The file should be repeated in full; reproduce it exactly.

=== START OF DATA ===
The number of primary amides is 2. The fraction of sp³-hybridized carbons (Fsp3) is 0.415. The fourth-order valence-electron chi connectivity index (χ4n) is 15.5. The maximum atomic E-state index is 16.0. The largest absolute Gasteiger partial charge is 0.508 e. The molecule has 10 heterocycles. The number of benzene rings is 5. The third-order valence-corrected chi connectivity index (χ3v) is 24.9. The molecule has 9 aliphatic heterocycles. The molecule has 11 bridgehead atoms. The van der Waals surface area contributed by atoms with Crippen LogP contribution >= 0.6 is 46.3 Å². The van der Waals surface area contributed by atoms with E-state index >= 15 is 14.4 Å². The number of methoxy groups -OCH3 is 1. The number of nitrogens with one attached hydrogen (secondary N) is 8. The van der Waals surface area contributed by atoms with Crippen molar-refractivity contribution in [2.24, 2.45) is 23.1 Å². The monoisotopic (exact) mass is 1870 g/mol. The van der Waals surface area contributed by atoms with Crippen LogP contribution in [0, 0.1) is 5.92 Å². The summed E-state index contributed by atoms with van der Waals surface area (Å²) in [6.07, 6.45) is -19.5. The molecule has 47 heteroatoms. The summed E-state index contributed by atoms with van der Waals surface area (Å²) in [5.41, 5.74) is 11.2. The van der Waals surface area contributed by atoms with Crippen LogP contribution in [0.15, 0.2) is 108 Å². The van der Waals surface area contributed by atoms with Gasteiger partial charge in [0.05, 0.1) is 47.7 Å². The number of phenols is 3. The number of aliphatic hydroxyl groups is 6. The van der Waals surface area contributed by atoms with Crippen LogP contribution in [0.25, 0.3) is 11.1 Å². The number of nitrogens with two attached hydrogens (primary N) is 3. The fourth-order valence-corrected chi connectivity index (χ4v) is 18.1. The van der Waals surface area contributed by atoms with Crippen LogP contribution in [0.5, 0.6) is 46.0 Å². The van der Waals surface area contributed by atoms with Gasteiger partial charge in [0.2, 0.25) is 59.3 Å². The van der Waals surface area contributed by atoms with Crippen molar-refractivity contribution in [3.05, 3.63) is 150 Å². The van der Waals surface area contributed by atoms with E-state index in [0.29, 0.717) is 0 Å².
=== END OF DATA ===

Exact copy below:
The number of primary amides is 2. The fraction of sp³-hybridized carbons (Fsp3) is 0.415. The fourth-order valence-electron chi connectivity index (χ4n) is 15.5. The maximum atomic E-state index is 16.0. The largest absolute Gasteiger partial charge is 0.508 e. The molecule has 10 heterocycles. The number of benzene rings is 5. The third-order valence-corrected chi connectivity index (χ3v) is 24.9. The molecule has 9 aliphatic heterocycles. The molecule has 11 bridgehead atoms. The van der Waals surface area contributed by atoms with Crippen LogP contribution >= 0.6 is 46.3 Å². The van der Waals surface area contributed by atoms with E-state index >= 15 is 14.4 Å². The number of methoxy groups -OCH3 is 1. The number of nitrogens with one attached hydrogen (secondary N) is 8. The van der Waals surface area contributed by atoms with Crippen molar-refractivity contribution in [2.24, 2.45) is 23.1 Å². The monoisotopic (exact) mass is 1870 g/mol. The van der Waals surface area contributed by atoms with Crippen LogP contribution in [0, 0.1) is 5.92 Å². The summed E-state index contributed by atoms with van der Waals surface area (Å²) in [6.07, 6.45) is -19.5. The molecule has 47 heteroatoms. The summed E-state index contributed by atoms with van der Waals surface area (Å²) in [5.41, 5.74) is 11.2. The van der Waals surface area contributed by atoms with Crippen LogP contribution in [0.15, 0.2) is 108 Å². The van der Waals surface area contributed by atoms with Gasteiger partial charge in [0.05, 0.1) is 47.7 Å². The number of phenols is 3. The number of aliphatic hydroxyl groups is 6. The van der Waals surface area contributed by atoms with Crippen LogP contribution in [0.25, 0.3) is 11.1 Å². The number of nitrogens with two attached hydrogens (primary N) is 3. The fourth-order valence-corrected chi connectivity index (χ4v) is 18.1. The van der Waals surface area contributed by atoms with Crippen LogP contribution in [0.5, 0.6) is 46.0 Å². The van der Waals surface area contributed by atoms with Gasteiger partial charge in [0.2, 0.25) is 59.3 Å². The van der Waals surface area contributed by atoms with Crippen molar-refractivity contribution in [3.05, 3.63) is 150 Å². The van der Waals surface area contributed by atoms with E-state index in [0.29, 0.717) is 0 Å².